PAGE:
Impending Verdict of Sentence: Yet Again Debate on Curbing Death Penalty

Impending Verdict of Sentence: Yet Again Debate on Curbing Death Penalty

In the wake of the verdict in Nirbhaya's case, it is interesting to look at the restraint policy that the Indian judiciary followed in cases of death penalty. However, in contrast to international trend and judicial precedents of restraint in cases relating to death penalty, recently both the Judiciary and Government has succumbed to popular demand as is evident in Afzal Guru's case and Bhullar's case.

There is wide anxiety and grumbling in the air. After nine months of the horrific incident of the Delhi gang rape the Additional Sessions Judge Yogesh Khanna of the District Court at Saket would deliver sentence of four accused tomorrow. The verdict of conviction that emphasises the ‘criminal intention behind killing a helpless victim channelizes debates to whether the punishment is life in prison or death penalty. Therefore, this is the appropriate time to analyse the efforts to curb punishment of death penalty both at international and domestic level.

Internationally, there have been various efforts to restrain the member countries from granting death penalty as punishment. The Universal Declaration on Human Rights, 1948 has stressed on ‘Right to Life’ and also elaborated that no one should be subjected to inhuman and cruel treatment, punishment and torture
. This triggered international debate on death penalty. All human rights activists or organisations viewed it as a barbaric and uncivilised form of punishment which involves imposing a lot of physical and mental pain on the accused. Amnesty International is on the forefront asking the Indian Government to rethink about execution
of the pending death row convicts.  “Fourteen former judges recently asked the President to commute the death sentences of Saibanna Ningapappa Natikar and 12 others as the sentence had been wrongly imposed”. In a country like India, it is also a naked truth that majority of convicts don’t get fair trial and adequate legal representation. The Second Protocol to the International Covenant on Civil and Political Rights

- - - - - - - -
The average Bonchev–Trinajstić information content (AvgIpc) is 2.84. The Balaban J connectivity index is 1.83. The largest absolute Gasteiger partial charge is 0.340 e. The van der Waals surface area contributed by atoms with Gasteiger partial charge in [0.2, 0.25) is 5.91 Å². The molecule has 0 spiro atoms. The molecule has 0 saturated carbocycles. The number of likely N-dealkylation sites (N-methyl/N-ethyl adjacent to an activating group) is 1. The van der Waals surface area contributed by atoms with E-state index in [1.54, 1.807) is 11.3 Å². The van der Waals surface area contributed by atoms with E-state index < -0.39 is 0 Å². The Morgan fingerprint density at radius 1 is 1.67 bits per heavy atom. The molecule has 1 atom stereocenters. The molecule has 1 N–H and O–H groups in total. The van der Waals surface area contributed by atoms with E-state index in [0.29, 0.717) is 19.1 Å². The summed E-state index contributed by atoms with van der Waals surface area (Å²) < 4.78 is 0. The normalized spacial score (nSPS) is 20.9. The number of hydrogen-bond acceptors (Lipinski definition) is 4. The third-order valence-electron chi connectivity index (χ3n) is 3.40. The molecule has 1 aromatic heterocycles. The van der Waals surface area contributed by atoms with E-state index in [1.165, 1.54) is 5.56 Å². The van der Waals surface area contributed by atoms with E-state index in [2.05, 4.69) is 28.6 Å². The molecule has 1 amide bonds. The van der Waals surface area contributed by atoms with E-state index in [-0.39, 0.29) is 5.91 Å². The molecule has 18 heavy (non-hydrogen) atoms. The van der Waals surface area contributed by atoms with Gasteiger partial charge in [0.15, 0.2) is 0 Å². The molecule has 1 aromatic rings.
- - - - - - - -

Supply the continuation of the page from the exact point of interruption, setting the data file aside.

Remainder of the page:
(ICCPR), 1989 provided for total abolition of the death penalty.  The growing consensus against death penalty has also resulted in UN moratorium on executions with a view to abolish death penalty. While 105 countries voted in favour of it, 48 countries including India voted against it. Considering the efforts to abolish death penalty at international level, India is still alert with its decision to resume executions which is against the global trend towards abolition.

The measure of ‘rarest of rare cases’ has become a justification for the majority of executions in India. The constitutionality of death penalty was challenged for the first time in 1973 in the case of Jagmohan Singh v. State of UP. The five judge bench upheld the constitutionality of death penalty and held that deprivation of life is constitutionally permissible for being recognised as a permissible punishment by the Constitution drafters.  Instead of keeping the criteria of death penalty vague and broad, in
Ediga Anamma v. State of Andhra Pradesh
, Justice Krishna Iyer attempted to bring out considerations for mitigating the punishment like gender, age, socio-economic background and psychic compulsions. Here it was said that the crime committed  is not the sole criterion of determining the punishment but various other factors should also be taken into account while evaluating death penalty.

The constitutionality of the death penalty was again challenged in the case of Bachan Singh considering  three  new developments that had taken place. Firstly, Section 354 (3) was added to the Criminal Procedure Code (Cr. P.C) by making death sentence as an exception rather than as a punishment for murder. Secondly, Maneka Gandhi’s case held that every law of punitive detention, both on substantive and procedural aspects must pass the test of reasonableness on a collective reading of Articles 14, 19 and 21. Thirdly, India ratified the ICCPR, thereby committing itself to progressive abolition of death penalty. The main issues before the court were  the constitutional  validity of Section 302 of the Indian Penal Code (IPC) as well as constitutional validity of Section 354(3) of Cr.P.C, on the ground that it permitted imposition of death penalty in an arbitrary and capricious manner. The Court dismissed all the arguments of the appellants and affirmed the constitutional validity of death sentence by noting that those errors in the exercise of judicial discretion can be set right by higher courts. It was also laid down that in order to determine the existence or absence of "special reasons", the Court must consider not only the crime and the criminal, but also adequate weight has to be given to the aggravating and mitigating factors such as the mental condition, the age of the accused, the possibility of reformation of the accused, or external forces from his superior etc. The concluding remarks of the majority opinion marked the real shift in the judicial attitude towards death penalty. The